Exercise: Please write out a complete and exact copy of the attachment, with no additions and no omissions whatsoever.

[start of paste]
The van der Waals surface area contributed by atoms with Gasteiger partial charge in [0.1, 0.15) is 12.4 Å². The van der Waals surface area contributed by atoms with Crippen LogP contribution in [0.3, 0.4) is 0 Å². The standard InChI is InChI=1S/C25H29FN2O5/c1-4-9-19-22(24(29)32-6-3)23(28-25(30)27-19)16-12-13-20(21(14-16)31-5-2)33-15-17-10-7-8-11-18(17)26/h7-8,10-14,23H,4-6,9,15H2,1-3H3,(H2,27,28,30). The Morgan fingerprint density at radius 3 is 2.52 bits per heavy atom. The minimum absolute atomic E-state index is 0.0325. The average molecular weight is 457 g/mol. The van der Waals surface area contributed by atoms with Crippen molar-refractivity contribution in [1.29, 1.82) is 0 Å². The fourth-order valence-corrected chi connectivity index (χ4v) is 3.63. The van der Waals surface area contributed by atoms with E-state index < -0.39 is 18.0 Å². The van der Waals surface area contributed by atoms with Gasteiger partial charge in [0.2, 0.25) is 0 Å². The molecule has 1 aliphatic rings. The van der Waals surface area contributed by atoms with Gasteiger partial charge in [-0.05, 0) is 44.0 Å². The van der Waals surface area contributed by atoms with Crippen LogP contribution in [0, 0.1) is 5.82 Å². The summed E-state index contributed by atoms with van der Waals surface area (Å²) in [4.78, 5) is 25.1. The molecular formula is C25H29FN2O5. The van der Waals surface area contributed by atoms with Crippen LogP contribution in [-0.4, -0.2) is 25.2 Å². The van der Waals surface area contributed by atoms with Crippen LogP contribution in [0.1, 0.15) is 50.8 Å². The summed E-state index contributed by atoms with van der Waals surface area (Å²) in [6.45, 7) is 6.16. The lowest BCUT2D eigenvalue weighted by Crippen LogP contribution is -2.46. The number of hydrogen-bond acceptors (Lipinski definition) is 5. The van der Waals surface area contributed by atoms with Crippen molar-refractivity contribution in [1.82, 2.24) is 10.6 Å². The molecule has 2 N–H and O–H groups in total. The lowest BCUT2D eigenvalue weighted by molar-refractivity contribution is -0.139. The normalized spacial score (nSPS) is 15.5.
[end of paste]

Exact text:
The van der Waals surface area contributed by atoms with Gasteiger partial charge in [0.1, 0.15) is 12.4 Å². The van der Waals surface area contributed by atoms with Crippen LogP contribution in [0.3, 0.4) is 0 Å². The standard InChI is InChI=1S/C25H29FN2O5/c1-4-9-19-22(24(29)32-6-3)23(28-25(30)27-19)16-12-13-20(21(14-16)31-5-2)33-15-17-10-7-8-11-18(17)26/h7-8,10-14,23H,4-6,9,15H2,1-3H3,(H2,27,28,30). The Morgan fingerprint density at radius 3 is 2.52 bits per heavy atom. The minimum absolute atomic E-state index is 0.0325. The average molecular weight is 457 g/mol. The van der Waals surface area contributed by atoms with Crippen molar-refractivity contribution in [1.29, 1.82) is 0 Å². The fourth-order valence-corrected chi connectivity index (χ4v) is 3.63. The van der Waals surface area contributed by atoms with E-state index < -0.39 is 18.0 Å². The van der Waals surface area contributed by atoms with Gasteiger partial charge in [0.2, 0.25) is 0 Å². The molecule has 1 aliphatic rings. The van der Waals surface area contributed by atoms with Gasteiger partial charge in [-0.05, 0) is 44.0 Å². The van der Waals surface area contributed by atoms with Crippen LogP contribution in [0, 0.1) is 5.82 Å². The summed E-state index contributed by atoms with van der Waals surface area (Å²) in [4.78, 5) is 25.1. The molecular formula is C25H29FN2O5. The van der Waals surface area contributed by atoms with Crippen LogP contribution in [-0.4, -0.2) is 25.2 Å². The van der Waals surface area contributed by atoms with Crippen LogP contribution in [0.1, 0.15) is 50.8 Å². The summed E-state index contributed by atoms with van der Waals surface area (Å²) in [6.45, 7) is 6.16. The lowest BCUT2D eigenvalue weighted by Crippen LogP contribution is -2.46. The number of hydrogen-bond acceptors (Lipinski definition) is 5. The van der Waals surface area contributed by atoms with Crippen molar-refractivity contribution in [1.82, 2.24) is 10.6 Å². The molecule has 2 N–H and O–H groups in total. The lowest BCUT2D eigenvalue weighted by molar-refractivity contribution is -0.139. The normalized spacial score (nSPS) is 15.5.